If you stand down towards Mansion House and Bank Station and look east towards the impressive facade of The Royal Exchange, it seems as though a classical building has been photoshopped on to a modern office landscape. The skyline rises behind it with titans such as 122 Leadenhall Street (better known as The Cheese Grater), 22 Bishopsgate – a 278-metre tech-infused tower that will be second in height only to The Shard once completed – and the jagged-edged Scalpel building on Lime street.
The City will continue to change and grow, but undoubtedly The Royal Exchange will stand resolute, almost proudly, on the same site it has occupied since the mid 16th century; a nod back to a time when things were done a little differently. It makes me think of a beloved grandparent standing among a group of teenagers. Born of a different generation, maybe, but still with a twinkle in its eye, and able to command the awe and respect of the young upstarts that surround it.
It’s actually remarkable that The Royal Exchange is still here; it was burned down during the Great Fire of 1666 and rebuilt before being burned down again in 1838. Rebuilt again, it then quite remarkably survived The Second World War. High explosive bombs fell to either side, on both Cornhill and Threadneedle Street, and there’s a dramatic photograph, taken in 1941, that shows the front of the building. Most of the road outside has collapsed into a bomb crater and a banner hangs across the pillars that reads ‘DIG FOR VICTORY’. After the war, until being given Grade I-listed status, there were some who wanted to see the building demolished, as it was no longer being used for what it was built for, and therefore no longer useful as a building. Fortunately, it was deemed to be a “symbolic centre for commercial life in the City as much as for its architectural quality” and so was preserved for us future generations to continue to admire and enjoy.
At the nearby Guildhall Art Gallery, there’s a giant painting by William Logsdail called The Ninth of November 1888, which depicts the Lord Mayor’s parade of that year with The Royal Exchange building in the background. All of the people in it are so full of character, each seems to have their own story and you can spend ages just looking at them all and trying to imagine what life in the City of London was like back then.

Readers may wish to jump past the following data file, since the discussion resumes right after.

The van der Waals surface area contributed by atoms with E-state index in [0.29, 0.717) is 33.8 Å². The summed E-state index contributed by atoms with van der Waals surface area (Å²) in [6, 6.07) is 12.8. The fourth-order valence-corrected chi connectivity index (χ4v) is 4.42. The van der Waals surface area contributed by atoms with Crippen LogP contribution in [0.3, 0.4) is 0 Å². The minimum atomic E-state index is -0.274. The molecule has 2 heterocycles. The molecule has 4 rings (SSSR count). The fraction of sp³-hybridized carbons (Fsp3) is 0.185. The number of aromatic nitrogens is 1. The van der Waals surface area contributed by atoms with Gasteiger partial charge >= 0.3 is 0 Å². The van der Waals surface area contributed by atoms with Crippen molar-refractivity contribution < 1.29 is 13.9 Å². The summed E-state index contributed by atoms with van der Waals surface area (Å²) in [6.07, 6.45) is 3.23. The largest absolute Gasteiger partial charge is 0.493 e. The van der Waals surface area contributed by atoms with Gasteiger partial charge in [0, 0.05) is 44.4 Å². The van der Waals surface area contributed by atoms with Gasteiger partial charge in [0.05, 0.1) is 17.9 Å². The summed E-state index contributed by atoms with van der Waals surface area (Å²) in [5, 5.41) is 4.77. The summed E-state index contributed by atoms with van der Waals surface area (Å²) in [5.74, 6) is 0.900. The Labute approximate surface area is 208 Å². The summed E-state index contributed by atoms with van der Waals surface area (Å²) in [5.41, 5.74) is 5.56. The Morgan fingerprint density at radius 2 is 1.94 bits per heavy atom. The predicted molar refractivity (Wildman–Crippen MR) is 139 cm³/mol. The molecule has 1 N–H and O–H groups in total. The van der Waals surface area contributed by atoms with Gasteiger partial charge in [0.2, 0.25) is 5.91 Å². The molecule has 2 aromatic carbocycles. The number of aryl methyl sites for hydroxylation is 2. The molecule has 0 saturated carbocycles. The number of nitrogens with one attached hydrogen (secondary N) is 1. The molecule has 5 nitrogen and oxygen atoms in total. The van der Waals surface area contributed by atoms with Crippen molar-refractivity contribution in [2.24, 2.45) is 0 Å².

As a landmark, I like to draw people’s attention to the massive gold grasshopper weather vane, which sits on the very top of the clock tower, above the eastern entrance. People are always surprised to see it. It’s the family crest of Thomas Gresham, the man who founded The Royal Exchange back in the mid-1500s, and, if you keep an eye out, you’ll spot a number of them in the area.
More often than not, when hosting a tour of the City, I typically approach The Royal Exchange from the street that runs across the back of the building, which doesn’t have such a grand entrance. As we enter, I’ll be chatting to the group about other things, so they are distracted, and I deliberately don’t prepare people for what the interior is like. When we walk in, their response is usually one of wide-eyed wonderment and awe.
Many people comment that it would never have occurred to them to actually go inside the building, and they are incredibly pleased that they did. Once I’ve explained a bit about the history of the building, you can see them begin to picture it as a trading floor. I also really like the fact that the original Exchange was a meeting place where you could get some top business tips, meet clients and get the gossip etc, and when you see people sitting at the cafe in the central courtyard, you realise the same thing still happens there today.
Here are some fun facts I like to share with the tour groups I take to see The Royal Exchange:
- The ‘Royal’ bit of the name was given to the building by Queen Elizabeth I, who officially opened it in 1571.
- Royal Proclamations are still announced from the front steps to this day.
- The eight pillars on the western portico were inspired by the Pantheon in Rome.
- The building is actually made largely from concrete – and not stone, as you might think. It was one of the first buildings in the UK to use concrete on a large scale.
- During the 1950s, the main courtyard area was used as a theatre.
- On the first floor, there are 24 19th-century murals, depicting scenes from London’s history.
- By adding shops to the trading floor, Sir Thomas Gresham created the UK’s first shopping mall.
Jonnie Fielding is the founder of London walking tours Bowl of Chalk. His guided tours have been featured in The Guardian, The Independent, Time Out London and on BBC Radio 4, and have earned him close to 900 five-star reviews and a Certificate of Excellence from Trip Advisor; bowlofchalk.net